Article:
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'I Feel Like I Can Make a Difference:' Rachel Vannatta Reflects on Job as ER Social Worker

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Rachel Vannatta, LMSW in an ER room at Finley Hospital.

As patients come through the door of the emergency room at UnityPoint Health – Finley Hospital, they are often needing medical care for a health-related emergency, such as stroke or heart attack symptoms, stomach pains, broken bones, and other issues. 

However, there is a group of people who need additional assistance beyond what our medical staff and nurses can provide to the patient, such as getting set up with care placement or inpatient treatment, learning about available resources in the community, undergoing a psychosocial assessment, and being supported through traumatic events, such as domestic violence or alcohol and substance abuse. 

The bridge between the compassionate care team in the emergency room and resources is Rachel Vannatta, LMSW, a social worker based in the emergency room at Finley Hospital. In the emergency department, staff work together to support the patients, while also collaborating with social work to provide resources. 

In her role, Rachel experiences a variety of different situations with patients, yet aims to provide them with the best possible outcome. 

“We get a lot of different things in the emergency room,” Rachel said. “Our goal is really to assist with providing the patient a level of safety and getting their personal needs met, physically, financially, or emotionally. This might be the only safe spot they have.” 

One specific focus for Rachel in the emergency room is connecting patients with viable treatment options for those struggling with brain health or addiction. Sometimes, that connection may include inpatient treatment, counseling, or outpatient therapy. 

In those situations, Rachel begins with a psychosocial assessment to further identify and understand the patient’s needs and behaviors. 

“We will start with a psychosocial assessment to identify what the patient’s needs are,” Rachel said. “While we don’t provide substance abuse or in-house therapy, we are able to set up therapy right from the emergency room by utilizing our community organizations and referring patients to those services.”

As a social worker, one of Rachel’s primary jobs is to connect patients with available resources within the community. 

By working directly with patients in the emergency room setting, Rachel believes patients can receive numerous benefits on their way to recovery. 

“Our goal is to keep patients safe by offering them services and treatment options,” Rachel said. “We assist with safety concerns and offer services and options to meet their immediate needs and assist them with successfully returning to the community.”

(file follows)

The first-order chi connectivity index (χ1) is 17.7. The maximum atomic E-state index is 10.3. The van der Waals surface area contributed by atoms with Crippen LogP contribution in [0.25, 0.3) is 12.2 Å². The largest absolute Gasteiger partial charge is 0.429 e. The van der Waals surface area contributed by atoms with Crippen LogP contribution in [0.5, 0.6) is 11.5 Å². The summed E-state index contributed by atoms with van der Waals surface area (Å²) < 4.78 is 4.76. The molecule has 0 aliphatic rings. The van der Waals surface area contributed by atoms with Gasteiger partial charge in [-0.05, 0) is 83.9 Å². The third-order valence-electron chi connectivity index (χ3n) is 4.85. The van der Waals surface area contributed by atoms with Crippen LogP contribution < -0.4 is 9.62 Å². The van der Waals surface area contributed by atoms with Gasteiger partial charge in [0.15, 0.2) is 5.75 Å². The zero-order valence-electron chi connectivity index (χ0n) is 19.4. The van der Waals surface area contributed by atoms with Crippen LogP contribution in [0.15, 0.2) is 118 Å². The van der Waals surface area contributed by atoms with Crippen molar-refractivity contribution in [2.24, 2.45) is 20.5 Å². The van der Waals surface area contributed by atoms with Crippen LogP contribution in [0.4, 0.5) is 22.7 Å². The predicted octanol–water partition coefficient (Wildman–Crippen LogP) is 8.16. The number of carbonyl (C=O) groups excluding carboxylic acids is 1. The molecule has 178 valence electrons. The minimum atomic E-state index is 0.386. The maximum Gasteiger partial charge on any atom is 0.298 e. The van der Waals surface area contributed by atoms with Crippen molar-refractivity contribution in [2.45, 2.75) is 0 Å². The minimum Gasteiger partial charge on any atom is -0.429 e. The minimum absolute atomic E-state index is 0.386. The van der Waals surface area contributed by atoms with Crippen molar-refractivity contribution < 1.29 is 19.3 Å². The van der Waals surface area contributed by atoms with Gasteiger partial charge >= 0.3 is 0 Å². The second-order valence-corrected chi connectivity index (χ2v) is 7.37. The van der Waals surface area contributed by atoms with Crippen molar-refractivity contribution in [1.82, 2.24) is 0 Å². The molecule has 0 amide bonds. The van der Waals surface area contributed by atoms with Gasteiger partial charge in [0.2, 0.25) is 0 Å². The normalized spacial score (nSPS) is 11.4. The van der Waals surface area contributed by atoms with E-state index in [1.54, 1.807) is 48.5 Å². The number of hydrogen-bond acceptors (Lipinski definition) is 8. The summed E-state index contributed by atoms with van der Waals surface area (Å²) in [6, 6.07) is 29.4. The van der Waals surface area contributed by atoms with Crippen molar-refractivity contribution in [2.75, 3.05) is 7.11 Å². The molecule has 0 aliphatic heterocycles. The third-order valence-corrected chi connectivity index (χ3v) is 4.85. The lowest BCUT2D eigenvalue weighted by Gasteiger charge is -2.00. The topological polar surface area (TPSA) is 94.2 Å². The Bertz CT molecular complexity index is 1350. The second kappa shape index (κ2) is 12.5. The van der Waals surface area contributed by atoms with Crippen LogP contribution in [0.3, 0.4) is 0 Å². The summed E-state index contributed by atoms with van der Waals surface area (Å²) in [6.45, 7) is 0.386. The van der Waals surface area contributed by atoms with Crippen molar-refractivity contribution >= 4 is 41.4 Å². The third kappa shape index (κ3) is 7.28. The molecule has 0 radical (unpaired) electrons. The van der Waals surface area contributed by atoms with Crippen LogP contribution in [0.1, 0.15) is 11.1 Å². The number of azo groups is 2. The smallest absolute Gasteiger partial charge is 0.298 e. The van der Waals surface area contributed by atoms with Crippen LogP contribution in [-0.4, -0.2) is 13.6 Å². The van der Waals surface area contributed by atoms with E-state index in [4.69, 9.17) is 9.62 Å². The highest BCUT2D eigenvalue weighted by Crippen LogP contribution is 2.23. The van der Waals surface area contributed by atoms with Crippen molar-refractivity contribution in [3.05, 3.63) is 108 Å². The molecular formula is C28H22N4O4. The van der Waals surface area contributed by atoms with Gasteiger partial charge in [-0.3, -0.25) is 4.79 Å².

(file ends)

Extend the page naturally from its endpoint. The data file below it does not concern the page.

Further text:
In an emergency room setting, medical care often needs to be collaborative, which is the case among social work. 

Throughout her experience in the emergency room, Rachel has appreciated working with a care team who accepts her and values her field of expertise in social work. 

“It is a patient-centered approach in the emergency room,” Rachel said. “I feel very supported in my role, because we all want the best outcomes for our patients. This role allows me to help others and be challenged, which allows me to continue growing as a social worker.”

Prior to her current role in the emergency department, Rachel spent 10 years being an inpatient social worker, which provides social work services to patient care units. Additionally, Rachel is part of Finley Hospital’s Care Management Program. The goal of the program is to help patients’ manage their health and achieve their goals, which can improve readmission rates back into the hospital.

Throughout her career, Rachel has received bits of affirmation from former patients and team members that have confirmed her calling to be in social work. 

“Every patient we work with in the emergency room, we can have an impact on, whether that’s getting them placed for a higher level of care or setting up treatment,” Rachel said. “I’ve had patients come back to me after finishing treatment to let me know they’ve reached sobriety. I feel like I can make a difference, which is important in the line of social work.”

To learn more about emergency care at Finley Hospital, visit this link.